Wood-Pellet Manufacturing in a Rainforest

A wall of logs that will become wood pellets sits at a mill in Houston, B.C. (Stand.earth)

The wood-pellet industry has full-scale operations smack dab in the heart of British Columbia’s Inland Temperate Rainforest, the last rainforest of its kind in the North.

The fabled rainforest contains cedars of up to 12-15 feet in diameter and up to 2,000 years old. Its extraordinarily rich ecosystem is home to 2,400 plant species and numerous wildlife species.  It is one of only three inland temperate-boreal rainforest in the world. The others are in southern Siberia and Russia’s Far East.

Of significant concern, according to criteria by the International Union for Conservation of Nature (IUCN) BC’s inland rainforest is endangered, susceptible to ecological collapse within only one decade, assuming current logging rates continue. Remarkably, a study found that 95% of the rainforest’s “core habitat” has been lost since 1970. 1

However, the wood-pellet industry says, “not to worry.” Pacific BioEnergy, the major wood-pellet manufacturer in the rainforest, claims the wood-pellets are made from low-grade timber. Accordingly, they claim to make pellets that are, “sustainable by-product of forests already being cut by using lumber waste such as sawdust and slash.” meaning larger debris left by loggers.

But, according to the independent NGO Sustainable Biomass Program, the use of whole logs has ballooned from 6% in 2019 to 50% in 2020. That is not slash or sawdust as represented by the company.

Moreover, satellite imagery by the Living Atlas of the World “confirmed a shift to whole trees.”

A 2021 Google Image shows log piles around the wood-pellet plant that’s equivalent to four soccer fields, which is an eye-opening 6xs the area of wood residuals on the property.

According to IUCN, ‘despite evidence to the contrary,’ the pellets are marketed as ‘clean, renewable energy’ by Pacific Bioenergy located near Prince George, BC and by bioenergy facilities in Europe.” 2

The Inland Temperate Rainforest is called the “forgotten rainforest” because, unlike its coastal counterpart, which is protected by the “Great Bear Rainforest Agreement” with 85% under conservation protection, it is does not have conservation protection status. It’s wide-open for development.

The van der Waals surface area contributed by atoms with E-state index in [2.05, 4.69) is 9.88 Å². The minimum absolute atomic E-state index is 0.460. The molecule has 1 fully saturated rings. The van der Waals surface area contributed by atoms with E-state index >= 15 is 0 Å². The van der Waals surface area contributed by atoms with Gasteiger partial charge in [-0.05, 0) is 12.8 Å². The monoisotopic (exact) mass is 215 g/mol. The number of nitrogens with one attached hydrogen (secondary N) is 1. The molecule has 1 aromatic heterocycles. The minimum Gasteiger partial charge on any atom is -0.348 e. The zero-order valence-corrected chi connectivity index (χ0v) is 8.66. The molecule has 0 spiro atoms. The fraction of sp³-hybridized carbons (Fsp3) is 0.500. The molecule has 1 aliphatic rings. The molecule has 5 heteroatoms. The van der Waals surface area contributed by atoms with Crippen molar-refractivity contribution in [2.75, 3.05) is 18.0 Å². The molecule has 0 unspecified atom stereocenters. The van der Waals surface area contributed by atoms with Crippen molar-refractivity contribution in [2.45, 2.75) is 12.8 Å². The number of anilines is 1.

The Inland Temperate Rainforest needs similar protection. It’s a key part of Canada’s efforts to meet climate mitigation objectives, notably Article 5 of the Paris ’15 climate agreement that calls for conservation measures to enhance “carbon sinks,” especially forests.

Then, what purpose does woody biomass serve… other than as a profit source for private industry and serving as a faux alternative green energy source for electricity plants in Europe?

Wood-pellet manufacturing, a multi-billion dollar global industry, is expected to double again in the next five years. “European power plants have been among the biggest consumers—pellet-fired power plants are uncommon in North America—but demand from Japan and South Korea has also increased in recent years.” 3

Canada is knee-deep in the woody biomass industry. According to the Wood Pellet Association of Canada, BC’s forests produce more pellets than anywhere else in the world.

But, how is it possible with a straight face for anybody to claim burning trees is a substitute for fossil fuels? Wood-pellets emit carbon the same as coal. And, it’s pure poppycock to claim that new trees are planted to replace the cut downs to sequester the carbon released when the pellets burn. The science does not supp0rt that flimsy argument; it’s not even close!

“A forest of saplings may take a century or more to mature into an ecosystem that holds as much carbon as the one it replaced. An open letter from 500-plus scientists and economists sent last year to world leaders warned that burning pellets ‘is likely to add two to three times as much carbon to the air as using fossil fuels.’ Nearly 800 scientists and academics, including two Nobel laureates and three winners of the US National Medal of Science, signed a similar letter in 2018.4